Variability Assessment of Okra (Abelmoschus esculentus (L.) Moench) Genotypes Based on Their Qualitative TraitsRead the full article
International Journal of Agronomy publishes research focused on crop production and management, crop science and physiology, crop disease and protection, and agroclimatology and soil science.
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Role of Acacia seyal on Selected Soil Properties and Sorghum Growth and Yield: A Case Study of Guba Lafto District, North Wollo, Ethiopia
Acacia seyal is one of the multipurpose parkland agroforestry tree species in eastern and southern Africa. It is a common on-farm tree in the Rift Valley of Ethiopia, but information is limited on its effect on soil properties and sorghum growth and yield. The study was conducted to evaluate its effect on selected soil properties and sorghum growth and yield in Guba Lafto district of northern Ethiopia. Six isolated and closely comparable Acacia seyal trees growing on sorghum farms were purposely selected, and plots were marked under the canopy of trees with three radial distances (0–2 m, 2–4 m, and 4–6 m) and one outside of the tree canopy (10 m away from any tree). Soil samples from each distance zone were taken between 0–20 cm and 20–40 cm soil depths for soil property analysis. Four quadrates with 1 m2 at each distance zone in four directions were laid for sorghum growth and yield attribute valuation. The results showed that only total nitrogen (TN) was significantly higher () at the subsoil layer under the canopy compared to an open area, while other selected soil parameters were not affected by the tree species. Sorghum biomass yield () and grain yield () were significantly lower under the canopy of the trees than in the open area. Generally, Acacia seyal had little effect in improving soil properties and showed a negative effect on sorghum yield and growth. Further research on its effect under wide area coverage of parkland system should be performed to bring a radical shift on the intercropping farming system.
Growth, Yield, and Sugar Content of Different Varieties of Sweet Corn and Harvest Time
The demand for sweet corn has increased largely because of its superior tastes compared with common corn. This research was conducted to analyze the growth and yield and sugar content of sweet corn seed on different varieties and harvest times. This research was conducted in South Sulawesi, Indonesia, from April to August 2018. The research was designed under a split-plot design. The main plot consisted of planting systems (single row and twin-row), whereas subplots consisted of three varieties (Bonanza, Talenta, and Master Sweet) and three harvest times (65, 70, and 75 days after planting). Variables measured consisted of plant height, cob length, cob weight, estimation of cob weight per hectare, and sugar content. Significant varietal differences were observed in plant height, cob length, cob weight, and sugar content. Master Sweet variety had the greatest plant height and cob length, whereas Bonanza variety produced the greatest cob weight, cob weight per hectare, and sugar content. Harvest time at 75 days after planting (DAP) produced the greatest plant height in the twin-row system, cob diameter, cob weight, and cob weight per hectare, whereas that at 65 DAP had the greatest plant height in control and sugar content. The twin-row system produced the greatest cob weight per hectare (22.33 ton/ha). This study recommends the use of Bonanza variety and harvest at 65 DAP to produce the greatest sweet corn cob per hectare.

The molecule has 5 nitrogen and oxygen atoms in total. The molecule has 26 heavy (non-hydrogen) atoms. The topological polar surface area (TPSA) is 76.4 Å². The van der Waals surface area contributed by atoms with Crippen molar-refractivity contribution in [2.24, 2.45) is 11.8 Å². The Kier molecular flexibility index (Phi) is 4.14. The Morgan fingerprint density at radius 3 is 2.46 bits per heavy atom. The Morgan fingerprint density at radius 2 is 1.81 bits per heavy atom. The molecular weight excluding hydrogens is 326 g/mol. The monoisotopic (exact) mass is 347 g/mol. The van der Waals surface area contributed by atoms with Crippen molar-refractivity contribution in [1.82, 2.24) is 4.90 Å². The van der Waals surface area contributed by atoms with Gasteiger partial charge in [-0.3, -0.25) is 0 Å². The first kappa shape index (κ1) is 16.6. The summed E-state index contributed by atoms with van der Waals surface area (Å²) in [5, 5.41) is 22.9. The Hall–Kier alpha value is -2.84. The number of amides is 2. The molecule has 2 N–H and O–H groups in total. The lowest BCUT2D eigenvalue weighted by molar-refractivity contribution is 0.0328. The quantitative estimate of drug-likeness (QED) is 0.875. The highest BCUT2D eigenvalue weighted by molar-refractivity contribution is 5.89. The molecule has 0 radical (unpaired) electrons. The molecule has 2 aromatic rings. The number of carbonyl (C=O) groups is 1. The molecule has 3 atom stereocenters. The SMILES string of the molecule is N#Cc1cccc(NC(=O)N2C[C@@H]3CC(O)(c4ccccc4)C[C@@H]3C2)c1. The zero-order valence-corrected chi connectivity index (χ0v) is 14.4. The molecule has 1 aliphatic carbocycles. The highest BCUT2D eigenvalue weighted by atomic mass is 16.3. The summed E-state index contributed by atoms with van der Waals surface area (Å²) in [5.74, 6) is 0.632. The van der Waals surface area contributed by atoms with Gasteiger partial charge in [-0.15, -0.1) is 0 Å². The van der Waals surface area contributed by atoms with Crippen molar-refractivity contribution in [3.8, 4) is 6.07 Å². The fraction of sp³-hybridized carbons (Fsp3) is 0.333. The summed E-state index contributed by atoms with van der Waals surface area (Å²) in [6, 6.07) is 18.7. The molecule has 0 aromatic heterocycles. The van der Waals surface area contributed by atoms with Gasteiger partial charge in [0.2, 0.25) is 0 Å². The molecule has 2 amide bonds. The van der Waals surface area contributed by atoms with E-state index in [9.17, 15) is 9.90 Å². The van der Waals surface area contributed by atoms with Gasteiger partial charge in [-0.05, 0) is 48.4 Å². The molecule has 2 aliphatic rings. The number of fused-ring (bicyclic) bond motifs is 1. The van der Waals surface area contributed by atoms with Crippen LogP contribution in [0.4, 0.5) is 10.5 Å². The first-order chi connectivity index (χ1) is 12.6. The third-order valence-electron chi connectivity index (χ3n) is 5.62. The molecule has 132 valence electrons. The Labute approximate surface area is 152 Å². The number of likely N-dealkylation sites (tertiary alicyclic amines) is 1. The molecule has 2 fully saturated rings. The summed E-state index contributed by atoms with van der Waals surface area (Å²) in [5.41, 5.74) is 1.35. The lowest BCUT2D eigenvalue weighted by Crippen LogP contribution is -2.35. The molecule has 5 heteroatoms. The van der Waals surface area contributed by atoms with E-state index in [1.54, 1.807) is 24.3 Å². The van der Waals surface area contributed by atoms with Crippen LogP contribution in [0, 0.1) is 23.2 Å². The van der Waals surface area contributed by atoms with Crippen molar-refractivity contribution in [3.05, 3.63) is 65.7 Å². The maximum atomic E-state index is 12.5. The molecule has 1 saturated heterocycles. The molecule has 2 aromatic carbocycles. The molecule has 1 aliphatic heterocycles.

Growth and Yield of Taro (Colocasia esculenta (L) Schott.) as Affected by Planting Distance
Taro, Colocasia esculenta (L) Schott., is a staple food for many people in Africa. Despite the numerous importance of the crop, it still remains an underutilized crop in Ghana with little information on many aspects of the crop, especially agronomic practices. This experiment was conducted to identify the effect of planting distance on growth and yield of two promising taro accessions. The experiment was laid out using the split-plot design arranged in Randomized Complete Block Design (RCBD) with three replications in which accessions (BL/SM/80 and BL/SM/16) were used as main plots and three planting distances (1 m × 1 m, 1 m × 0.75 m, and 1 m × 0.5 m) as subplots. Data were recorded on the 4th, 8th, 12th, 16th, 20th, 24th, and 28th week after planting (WAP) for growth parameters while yield data were taken at harvest. The results indicated that plant height (63.4 cm), petiole length (44.0 cm), number of leaves (4.7), leaf length (31.7 cm), and width (20.5 cm) were significantly () higher in closely spaced plants than widely spaced plants at 4 WAP and 8 WAP for petiole length (70.3 cm) and in the 28th WAP where there was an accession effect on leaf length and number of suckers/plant. The highest corm yield/plant (0.63 kg) and total corm yield/ha (11.7 t/ha) in both accessions were achieved by the medium plant spacing (1 m × 0.75 m) and lower plant spacing (1 m × 0.5 m), respectively. Accession BS/SM/80 recorded the highest total yield/ha of 13.0 t/ha for 1 m × 0.5 m plant spacing. The higher number of suckers (8.1) was recorded by higher spaced plants. From the study, it was seen that growth parameters correlated significantly and positively with yield. It is therefore recommended that farmers in the area and those in similar production areas use a spacing of 1 m × 0.5 m for optimum growth and yield.